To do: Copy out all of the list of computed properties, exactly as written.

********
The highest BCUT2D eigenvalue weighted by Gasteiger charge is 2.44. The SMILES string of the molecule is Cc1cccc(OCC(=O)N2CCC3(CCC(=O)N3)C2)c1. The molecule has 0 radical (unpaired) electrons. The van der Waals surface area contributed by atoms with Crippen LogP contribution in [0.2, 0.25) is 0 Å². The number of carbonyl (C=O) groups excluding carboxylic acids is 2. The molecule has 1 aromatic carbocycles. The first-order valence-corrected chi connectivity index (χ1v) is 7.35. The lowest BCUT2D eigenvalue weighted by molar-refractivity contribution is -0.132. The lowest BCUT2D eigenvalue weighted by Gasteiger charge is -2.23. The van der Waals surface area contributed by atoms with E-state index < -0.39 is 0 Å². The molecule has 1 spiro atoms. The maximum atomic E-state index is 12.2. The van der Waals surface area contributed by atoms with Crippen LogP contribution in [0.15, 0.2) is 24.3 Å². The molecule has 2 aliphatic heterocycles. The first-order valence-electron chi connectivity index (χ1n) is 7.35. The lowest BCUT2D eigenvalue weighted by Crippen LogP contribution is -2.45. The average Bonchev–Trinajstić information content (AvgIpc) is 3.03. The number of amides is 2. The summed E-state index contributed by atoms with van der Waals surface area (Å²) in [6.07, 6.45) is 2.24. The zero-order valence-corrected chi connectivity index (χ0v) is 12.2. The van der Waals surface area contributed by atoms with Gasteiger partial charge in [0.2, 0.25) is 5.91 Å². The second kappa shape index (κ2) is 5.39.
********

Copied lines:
The highest BCUT2D eigenvalue weighted by Gasteiger charge is 2.44. The SMILES string of the molecule is Cc1cccc(OCC(=O)N2CCC3(CCC(=O)N3)C2)c1. The molecule has 0 radical (unpaired) electrons. The van der Waals surface area contributed by atoms with Crippen LogP contribution in [0.2, 0.25) is 0 Å². The number of carbonyl (C=O) groups excluding carboxylic acids is 2. The molecule has 1 aromatic carbocycles. The first-order valence-corrected chi connectivity index (χ1v) is 7.35. The lowest BCUT2D eigenvalue weighted by molar-refractivity contribution is -0.132. The lowest BCUT2D eigenvalue weighted by Gasteiger charge is -2.23. The van der Waals surface area contributed by atoms with E-state index < -0.39 is 0 Å². The molecule has 1 spiro atoms. The maximum atomic E-state index is 12.2. The van der Waals surface area contributed by atoms with Crippen LogP contribution in [0.15, 0.2) is 24.3 Å². The molecule has 2 aliphatic heterocycles. The first-order valence-electron chi connectivity index (χ1n) is 7.35. The lowest BCUT2D eigenvalue weighted by Crippen LogP contribution is -2.45. The average Bonchev–Trinajstić information content (AvgIpc) is 3.03. The number of amides is 2. The summed E-state index contributed by atoms with van der Waals surface area (Å²) in [6.07, 6.45) is 2.24. The zero-order valence-corrected chi connectivity index (χ0v) is 12.2. The van der Waals surface area contributed by atoms with Gasteiger partial charge in [0.2, 0.25) is 5.91 Å². The second kappa shape index (κ2) is 5.39.